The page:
Changes to OSHA Injury Reporting Regulations

Posted on September 20th, 2014 by sutteroconnell

The Occupational Safety and Health Administration (OSHA) announced last week a final rule to amend the Agency’s injury reporting regulations.  Effective January 1, 2015, the new rule will require employers to notify OSHA of work-related fatalities within eight hours and work-related in-patient hospitalizations, amputations, or an employee’s loss of an eye within 24 hours of the event.

Hospitalization is defined to be when a person is “formally admitted” to a hospital or clinic for at least one overnight stay “for care or treatment”.  Employers do not have to report in-patient hospitalizations that only involve observation or diagnostic testing.  OSHA’s definition of “amputation” is “the traumatic loss of a limb or other external body part”.  This includes “fingertip amputations with or without bone loss; medical amputations resulting from irreparable damage; amputations of body parts that have since been reattached.” It does not include avulsions (tissue torn away from the body), deglovings (skin torn away from the underlying tissue), scalpings, severed ears, broken or chipped teeth.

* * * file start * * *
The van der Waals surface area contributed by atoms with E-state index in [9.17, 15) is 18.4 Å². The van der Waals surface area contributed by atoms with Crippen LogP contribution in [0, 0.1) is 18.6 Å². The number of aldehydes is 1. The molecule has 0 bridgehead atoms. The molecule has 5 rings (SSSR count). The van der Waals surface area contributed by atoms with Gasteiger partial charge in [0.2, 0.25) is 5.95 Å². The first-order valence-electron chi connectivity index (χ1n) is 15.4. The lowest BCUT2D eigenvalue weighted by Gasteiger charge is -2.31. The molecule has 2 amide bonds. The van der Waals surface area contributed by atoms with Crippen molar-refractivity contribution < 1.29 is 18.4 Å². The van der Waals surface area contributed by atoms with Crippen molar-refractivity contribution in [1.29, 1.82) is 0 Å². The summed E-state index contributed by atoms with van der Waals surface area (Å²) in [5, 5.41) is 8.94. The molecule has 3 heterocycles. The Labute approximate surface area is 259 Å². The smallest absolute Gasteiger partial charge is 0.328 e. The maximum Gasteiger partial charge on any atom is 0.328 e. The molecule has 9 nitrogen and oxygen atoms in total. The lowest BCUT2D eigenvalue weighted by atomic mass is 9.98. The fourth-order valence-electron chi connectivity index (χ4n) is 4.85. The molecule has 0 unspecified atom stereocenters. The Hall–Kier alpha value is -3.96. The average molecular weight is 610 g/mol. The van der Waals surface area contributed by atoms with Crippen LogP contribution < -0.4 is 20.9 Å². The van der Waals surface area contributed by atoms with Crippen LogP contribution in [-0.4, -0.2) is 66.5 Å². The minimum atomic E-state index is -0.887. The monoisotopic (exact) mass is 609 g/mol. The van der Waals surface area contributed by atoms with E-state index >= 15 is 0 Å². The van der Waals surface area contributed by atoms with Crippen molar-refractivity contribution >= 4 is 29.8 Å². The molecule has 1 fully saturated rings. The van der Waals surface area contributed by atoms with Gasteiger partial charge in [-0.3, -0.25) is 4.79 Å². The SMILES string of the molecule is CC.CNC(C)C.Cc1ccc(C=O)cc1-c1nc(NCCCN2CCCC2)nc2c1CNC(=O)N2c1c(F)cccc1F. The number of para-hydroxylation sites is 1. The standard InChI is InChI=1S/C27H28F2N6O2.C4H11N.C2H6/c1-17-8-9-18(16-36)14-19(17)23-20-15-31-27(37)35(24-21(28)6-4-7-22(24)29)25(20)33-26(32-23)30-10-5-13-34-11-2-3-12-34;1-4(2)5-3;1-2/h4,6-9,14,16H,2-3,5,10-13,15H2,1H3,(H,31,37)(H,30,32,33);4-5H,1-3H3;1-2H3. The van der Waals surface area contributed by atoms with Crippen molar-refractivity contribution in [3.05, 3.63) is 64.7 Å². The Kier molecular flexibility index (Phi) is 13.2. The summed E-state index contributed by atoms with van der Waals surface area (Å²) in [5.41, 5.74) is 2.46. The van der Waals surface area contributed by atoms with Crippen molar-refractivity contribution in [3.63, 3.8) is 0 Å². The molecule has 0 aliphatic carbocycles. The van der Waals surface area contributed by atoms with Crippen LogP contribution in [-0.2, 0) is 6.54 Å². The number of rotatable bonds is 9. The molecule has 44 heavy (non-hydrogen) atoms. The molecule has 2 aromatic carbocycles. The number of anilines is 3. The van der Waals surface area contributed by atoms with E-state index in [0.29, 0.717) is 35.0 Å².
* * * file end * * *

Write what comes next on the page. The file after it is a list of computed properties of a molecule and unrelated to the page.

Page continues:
For the first time, employers will be allowed to report a work-related fatality, in-patient hospitalization, amputation, or loss of an eye electronically by using a fatality/injury/illness reporting application, located on OSHA’s public website at www.osha.gov.  The application will include mandatory fields such as the location and time of the work-related incident, the number of injured employees and the names of the injured employees.  The final rule does not include options for reporting by e-mail, fax, or text.

Over the next few months, employers should make it a priority to train designated staff on the new reporting regulations.  State OSHA agencies are expected to follow suit with similar amendments.

To read the final rule, please see here.